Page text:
In an earlier episode, we learn that President Obama enjoys doing his own taxes, but Adam points out he would be better off with an accountant. Specialization and trade allow people to see improved efficiency but doing everything yourself can result in a lot of wasted resources. At the end of the series, we see President Obama is still working on his taxes and has made a lot of mistakes already.
Whenever a country enters a recession, there are two classes of responses available: fiscal and monetary policy responses. Fiscal policy responses focus on taxation and spending while monetary policy responses refer to Central Bank activity. In the United States, fiscal policy is administered by the Federal Reserve. The Fed is responsible for influencing the quantity of money and credit in the economy. During the Covid-19 pandemic, the Federal Reserve was responsible for issuing treasury bonds to finance fiscal policy decisions.
Adam is contemplating whether it makes sense for him to star in a new series about the role of the government while it’s produced by former US President, Barack Obama. When Adam gets up, he notices the President doing his own taxes and is surprised he doesn’t just hire an accountant to do it. While Obama claims he enjoys it, he doesn’t appear to be very good at it. Typically, people can benefit from trading services and specializing in things they are good at relative to other people. The opportunity cost of the President doing his own taxes is likely really high compared to an accountant.
In this clip, Green Goblin has given Spider-man a choice between saving his girlfriend or a car full of children. Even superheroes face opportunity costs! While it looks like there is a tradeoff between saving one versus the other, there are also larger opportunity costs associated with choosing to be a superhero. By becoming Spider-man, Peter Parker places his loved ones in danger when he could be living a “normal life,” but that also means the larger population loses their “friendly neighborhood Spider-Man.”
This clip was submitted by Lianne Kulik, who learned about it from Megan Kirts and Brian O’Roark.
The guitar player is too busy to do his taxes, but TurboTax is happy to step in. The opportunity cost of stopping to complete the task is high for the guitar player but low for the accountant. The two can benefit from trade by having the musician continue to produce music and the accountant complete the taxes.
Thanks to Luke Starkey for the clip and summary!
With their daughter heading out of town, the Krank family decides to skip Christmas and head on vacation. An opportunity cost is the value of the next best alternative. While their daughter was still at home, the Krank family preferred spending it with their family and celebrating Christmas. After their daughter announces she’ll leave, the Krank family decides to head to the Caribbean.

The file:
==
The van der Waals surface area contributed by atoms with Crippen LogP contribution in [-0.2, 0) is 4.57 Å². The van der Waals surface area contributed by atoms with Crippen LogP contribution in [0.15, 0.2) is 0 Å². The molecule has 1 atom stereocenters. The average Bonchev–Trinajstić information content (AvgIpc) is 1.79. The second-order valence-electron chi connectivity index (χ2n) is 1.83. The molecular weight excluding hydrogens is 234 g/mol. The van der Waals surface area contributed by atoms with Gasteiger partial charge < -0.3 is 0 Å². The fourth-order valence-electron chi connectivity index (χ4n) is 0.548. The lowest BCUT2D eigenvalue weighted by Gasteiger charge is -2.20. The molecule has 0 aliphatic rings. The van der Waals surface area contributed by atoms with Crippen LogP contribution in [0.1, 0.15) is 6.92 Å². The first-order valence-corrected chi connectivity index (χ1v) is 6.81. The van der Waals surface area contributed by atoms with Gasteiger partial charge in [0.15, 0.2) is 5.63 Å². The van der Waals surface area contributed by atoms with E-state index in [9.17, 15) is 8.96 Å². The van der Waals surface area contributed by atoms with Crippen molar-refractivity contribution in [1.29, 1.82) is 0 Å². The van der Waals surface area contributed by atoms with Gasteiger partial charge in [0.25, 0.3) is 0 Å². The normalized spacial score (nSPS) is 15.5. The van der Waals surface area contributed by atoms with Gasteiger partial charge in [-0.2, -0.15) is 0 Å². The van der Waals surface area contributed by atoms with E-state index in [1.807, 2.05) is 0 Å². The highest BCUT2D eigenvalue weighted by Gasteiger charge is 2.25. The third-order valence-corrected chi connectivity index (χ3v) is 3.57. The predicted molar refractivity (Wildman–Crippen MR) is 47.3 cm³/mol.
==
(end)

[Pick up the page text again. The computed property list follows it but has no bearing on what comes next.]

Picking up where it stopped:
Thanks to Mandy Mandzik for the clip recommendation. Check out her working paper, All I Want for Christmas is an A on My Econ Final: A Holiday-Themed Review Class, for more Christmas-themed economics examples.
Aladdin has stolen a loaf of bread is furiously trying to escape Razoul and his guards. The potential cost of stealing the load of bread is large, but Aladdin notes that he only steals when he has to: “I steal only what I can’t afford.” In this sense, Aladdin is weighing the expected costs against the benefits from stealing the bread and reasons that it’s worth the risk when it means he gets to eat.
Bruno Mars lists out all the things he could be doing that day if he he hadn’t decided to just lay in bed and be lazy. Even though choosing to lay in bed doesn’t have any monetary costs associated with it, it doesn’t mean that there are no costs to his decision. Every decision people make (even Bruno Mars) has an opportunity cost. While he may have a millions of dollars in his bank account, he still only has 24 hours in a day like the rest of us.
Thanks to John Raby for the submission!
Gaston is the best man in town, for everything! If you don’t believe that, you can just ask him. In this scene from Beauty and the Beast, LeFou starts a song to help cheer up Gaston after Belle’s rejection. Gaston has an absolute advantage in a wide variety of things)—fighting, spitting, eating a large number of eggs, and even interior decorating. Gaston, however, is a relatively poor chess player. While Gaston is capable of doing everything for himself, it doesn’t mean he should. Gaston can still benefit from trade if he focuses on his comparative advantage.
Thanks to Matt Rousu for the clip!
When Homer finds out from Apu that there is a local business buying old grease, Homer sets out to be rich. He buys $30 worth of bacon, feeding it to the dog, in order to harvest the extra grease and sell it. He spends hours frying up bacon only to earn 68 cents. He doesn’t seem bothered by his losses since his wife (Marge) paid for it. There’s one problem Homer hasn’t realized yet; Marge gets her money from Homer.
Thanks to Alex Marsella for the clip suggestion and summary!